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Negation In order to negate a statement or question, simply insert lo ‡Ï in front of the word you are negating. Note that in Hebrew ‡Ï means both ‘no’ and ‘not’. Are you a professor? No, I am not a professor. atah profésor? lo, ani lo profesor

¯«ÒÙ«¯Ù ‡Ï È‡ ,‡Ï ?¯«ÒÙ«¯Ù ‰˙‡ Exercise 2 Go back to the dialogue: this time the taxi driver greets a different man, approaching a Mr Cohen instead. Imagine you are Mr Cohen and you come from New York. The taxi driver wants to know if you are a journalist but in fact you are a professor. Read the dialogue sentence by sentence, changing the words to fit this new situation. Check your dialogue against the answer section.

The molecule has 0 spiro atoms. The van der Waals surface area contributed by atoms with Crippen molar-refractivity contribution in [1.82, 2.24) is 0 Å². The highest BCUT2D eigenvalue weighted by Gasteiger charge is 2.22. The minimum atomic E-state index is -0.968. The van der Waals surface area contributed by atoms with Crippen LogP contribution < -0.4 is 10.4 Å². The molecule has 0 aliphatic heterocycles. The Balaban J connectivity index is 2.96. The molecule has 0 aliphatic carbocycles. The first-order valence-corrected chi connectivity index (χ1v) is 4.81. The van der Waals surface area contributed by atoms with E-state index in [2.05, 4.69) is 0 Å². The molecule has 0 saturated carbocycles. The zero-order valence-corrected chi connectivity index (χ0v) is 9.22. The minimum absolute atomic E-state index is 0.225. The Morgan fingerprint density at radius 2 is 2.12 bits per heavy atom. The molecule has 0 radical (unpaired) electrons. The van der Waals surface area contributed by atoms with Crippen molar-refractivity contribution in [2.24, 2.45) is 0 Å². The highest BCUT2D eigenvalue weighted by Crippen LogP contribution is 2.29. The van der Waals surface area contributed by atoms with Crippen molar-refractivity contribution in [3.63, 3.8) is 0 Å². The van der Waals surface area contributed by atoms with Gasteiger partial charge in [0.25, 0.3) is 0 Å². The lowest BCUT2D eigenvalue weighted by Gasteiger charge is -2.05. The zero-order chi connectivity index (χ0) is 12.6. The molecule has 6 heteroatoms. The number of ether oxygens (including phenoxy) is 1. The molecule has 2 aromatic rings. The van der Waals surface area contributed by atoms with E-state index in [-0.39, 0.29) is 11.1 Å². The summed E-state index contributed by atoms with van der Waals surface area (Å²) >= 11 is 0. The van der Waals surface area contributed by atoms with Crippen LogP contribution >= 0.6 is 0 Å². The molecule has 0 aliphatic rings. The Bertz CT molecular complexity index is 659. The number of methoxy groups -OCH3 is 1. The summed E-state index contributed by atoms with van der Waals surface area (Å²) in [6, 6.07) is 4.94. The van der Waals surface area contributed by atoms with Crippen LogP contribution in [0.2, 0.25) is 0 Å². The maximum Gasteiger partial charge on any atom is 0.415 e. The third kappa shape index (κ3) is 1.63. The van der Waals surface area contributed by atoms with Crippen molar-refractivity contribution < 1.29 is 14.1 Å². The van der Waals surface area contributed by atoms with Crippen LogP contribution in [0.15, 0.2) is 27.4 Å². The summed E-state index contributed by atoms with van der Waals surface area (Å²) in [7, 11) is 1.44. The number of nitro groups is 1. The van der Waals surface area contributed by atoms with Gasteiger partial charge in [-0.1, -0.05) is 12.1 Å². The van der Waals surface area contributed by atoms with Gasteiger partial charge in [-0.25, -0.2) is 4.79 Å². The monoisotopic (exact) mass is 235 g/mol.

Inseparable prepositions You may have noticed that unlike English the prepositions ‘to’ l’ Ï , ‘from’ mi’ Ó and ‘in’ b’ √ are single letters attached to the noun they precede. These are known as ‘inseparable prepositions’. NB An apostrophe will indicate an inseparable preposition in our transliteration. ‘mi’ becomes me’ before silent letters and some gutturals; e.g. me’oxford. You will however often hear Israelis using mi’ in all cases.

Exercise 3 See if you can pick out these prepositions in the dialogue. Read them aloud.

Colloquial hebrew  

Colloquial hebrew: Easy and enjoyable lessons in Hebrew

Colloquial hebrew  

Colloquial hebrew: Easy and enjoyable lessons in Hebrew

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